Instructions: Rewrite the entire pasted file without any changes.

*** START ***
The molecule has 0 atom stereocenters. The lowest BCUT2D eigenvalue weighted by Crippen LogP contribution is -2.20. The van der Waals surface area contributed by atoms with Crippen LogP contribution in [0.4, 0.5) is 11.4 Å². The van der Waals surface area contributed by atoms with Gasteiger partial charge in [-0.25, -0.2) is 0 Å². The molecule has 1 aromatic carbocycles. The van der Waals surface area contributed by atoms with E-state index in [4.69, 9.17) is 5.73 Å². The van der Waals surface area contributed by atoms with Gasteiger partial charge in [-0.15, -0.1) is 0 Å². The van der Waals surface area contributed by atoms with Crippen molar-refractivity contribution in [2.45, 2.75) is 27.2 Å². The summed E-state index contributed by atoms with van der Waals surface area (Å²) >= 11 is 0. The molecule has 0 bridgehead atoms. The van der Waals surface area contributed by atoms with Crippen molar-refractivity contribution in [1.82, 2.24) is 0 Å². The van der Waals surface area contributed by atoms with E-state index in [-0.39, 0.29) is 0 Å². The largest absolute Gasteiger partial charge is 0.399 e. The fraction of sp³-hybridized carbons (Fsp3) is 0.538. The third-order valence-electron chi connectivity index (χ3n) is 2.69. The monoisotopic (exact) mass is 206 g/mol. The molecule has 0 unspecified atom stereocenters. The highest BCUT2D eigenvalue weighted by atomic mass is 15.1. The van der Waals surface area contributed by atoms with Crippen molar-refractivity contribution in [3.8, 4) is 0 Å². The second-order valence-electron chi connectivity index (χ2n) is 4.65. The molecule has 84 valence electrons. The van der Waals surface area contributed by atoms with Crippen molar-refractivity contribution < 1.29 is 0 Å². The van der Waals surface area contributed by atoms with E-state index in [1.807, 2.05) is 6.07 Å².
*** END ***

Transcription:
The molecule has 0 atom stereocenters. The lowest BCUT2D eigenvalue weighted by Crippen LogP contribution is -2.20. The van der Waals surface area contributed by atoms with Crippen LogP contribution in [0.4, 0.5) is 11.4 Å². The van der Waals surface area contributed by atoms with Gasteiger partial charge in [-0.25, -0.2) is 0 Å². The molecule has 1 aromatic carbocycles. The van der Waals surface area contributed by atoms with E-state index in [4.69, 9.17) is 5.73 Å². The van der Waals surface area contributed by atoms with Gasteiger partial charge in [-0.15, -0.1) is 0 Å². The van der Waals surface area contributed by atoms with Crippen molar-refractivity contribution in [2.45, 2.75) is 27.2 Å². The summed E-state index contributed by atoms with van der Waals surface area (Å²) >= 11 is 0. The molecule has 0 bridgehead atoms. The van der Waals surface area contributed by atoms with Crippen molar-refractivity contribution in [1.82, 2.24) is 0 Å². The van der Waals surface area contributed by atoms with E-state index in [-0.39, 0.29) is 0 Å². The largest absolute Gasteiger partial charge is 0.399 e. The fraction of sp³-hybridized carbons (Fsp3) is 0.538. The third-order valence-electron chi connectivity index (χ3n) is 2.69. The monoisotopic (exact) mass is 206 g/mol. The molecule has 0 unspecified atom stereocenters. The highest BCUT2D eigenvalue weighted by atomic mass is 15.1. The van der Waals surface area contributed by atoms with Crippen molar-refractivity contribution in [3.8, 4) is 0 Å². The second-order valence-electron chi connectivity index (χ2n) is 4.65. The molecule has 84 valence electrons. The van der Waals surface area contributed by atoms with Crippen molar-refractivity contribution < 1.29 is 0 Å². The van der Waals surface area contributed by atoms with E-state index in [1.807, 2.05) is 6.07 Å².